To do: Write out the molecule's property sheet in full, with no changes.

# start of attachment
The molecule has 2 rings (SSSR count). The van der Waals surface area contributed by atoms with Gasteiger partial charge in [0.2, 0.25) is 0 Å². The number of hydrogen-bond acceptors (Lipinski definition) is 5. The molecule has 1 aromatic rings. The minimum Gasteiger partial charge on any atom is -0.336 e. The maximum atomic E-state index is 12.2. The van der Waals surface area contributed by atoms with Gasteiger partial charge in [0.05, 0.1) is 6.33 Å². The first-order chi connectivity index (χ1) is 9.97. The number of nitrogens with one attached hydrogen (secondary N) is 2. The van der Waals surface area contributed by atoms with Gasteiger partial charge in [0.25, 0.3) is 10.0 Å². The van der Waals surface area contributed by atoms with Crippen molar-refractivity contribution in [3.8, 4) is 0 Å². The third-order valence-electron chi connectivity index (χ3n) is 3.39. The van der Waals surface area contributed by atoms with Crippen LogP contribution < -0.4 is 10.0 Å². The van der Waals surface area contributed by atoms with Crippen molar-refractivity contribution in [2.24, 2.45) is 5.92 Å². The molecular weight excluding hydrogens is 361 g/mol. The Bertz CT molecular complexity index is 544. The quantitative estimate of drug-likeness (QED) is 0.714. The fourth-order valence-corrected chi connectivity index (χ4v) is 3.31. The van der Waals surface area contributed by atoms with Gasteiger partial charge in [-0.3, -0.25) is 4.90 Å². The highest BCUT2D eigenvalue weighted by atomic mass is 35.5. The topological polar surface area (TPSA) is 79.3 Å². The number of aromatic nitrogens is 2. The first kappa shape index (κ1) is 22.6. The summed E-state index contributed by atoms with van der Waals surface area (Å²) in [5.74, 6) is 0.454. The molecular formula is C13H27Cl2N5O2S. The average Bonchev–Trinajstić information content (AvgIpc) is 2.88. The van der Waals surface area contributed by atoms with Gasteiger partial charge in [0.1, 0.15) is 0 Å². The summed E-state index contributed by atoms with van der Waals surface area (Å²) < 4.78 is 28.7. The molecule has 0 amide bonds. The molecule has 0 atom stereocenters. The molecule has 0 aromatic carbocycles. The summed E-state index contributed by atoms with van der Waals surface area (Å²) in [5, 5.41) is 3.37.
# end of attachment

The molecule has 2 rings (SSSR count). The van der Waals surface area contributed by atoms with Gasteiger partial charge in [0.2, 0.25) is 0 Å². The number of hydrogen-bond acceptors (Lipinski definition) is 5. The molecule has 1 aromatic rings. The minimum Gasteiger partial charge on any atom is -0.336 e. The maximum atomic E-state index is 12.2. The van der Waals surface area contributed by atoms with Gasteiger partial charge in [0.05, 0.1) is 6.33 Å². The first-order chi connectivity index (χ1) is 9.97. The number of nitrogens with one attached hydrogen (secondary N) is 2. The van der Waals surface area contributed by atoms with Gasteiger partial charge in [0.25, 0.3) is 10.0 Å². The van der Waals surface area contributed by atoms with Crippen molar-refractivity contribution in [3.8, 4) is 0 Å². The third-order valence-electron chi connectivity index (χ3n) is 3.39. The van der Waals surface area contributed by atoms with Crippen LogP contribution < -0.4 is 10.0 Å². The van der Waals surface area contributed by atoms with Crippen molar-refractivity contribution in [2.24, 2.45) is 5.92 Å². The molecular weight excluding hydrogens is 361 g/mol. The Bertz CT molecular complexity index is 544. The quantitative estimate of drug-likeness (QED) is 0.714. The fourth-order valence-corrected chi connectivity index (χ4v) is 3.31. The van der Waals surface area contributed by atoms with Gasteiger partial charge in [-0.3, -0.25) is 4.90 Å². The highest BCUT2D eigenvalue weighted by atomic mass is 35.5. The topological polar surface area (TPSA) is 79.3 Å². The number of aromatic nitrogens is 2. The first kappa shape index (κ1) is 22.6. The summed E-state index contributed by atoms with van der Waals surface area (Å²) in [5.74, 6) is 0.454. The molecular formula is C13H27Cl2N5O2S. The average Bonchev–Trinajstić information content (AvgIpc) is 2.88. The van der Waals surface area contributed by atoms with Gasteiger partial charge in [0.1, 0.15) is 0 Å². The summed E-state index contributed by atoms with van der Waals surface area (Å²) < 4.78 is 28.7. The molecule has 0 amide bonds. The molecule has 0 atom stereocenters. The molecule has 0 aromatic carbocycles. The summed E-state index contributed by atoms with van der Waals surface area (Å²) in [5, 5.41) is 3.37.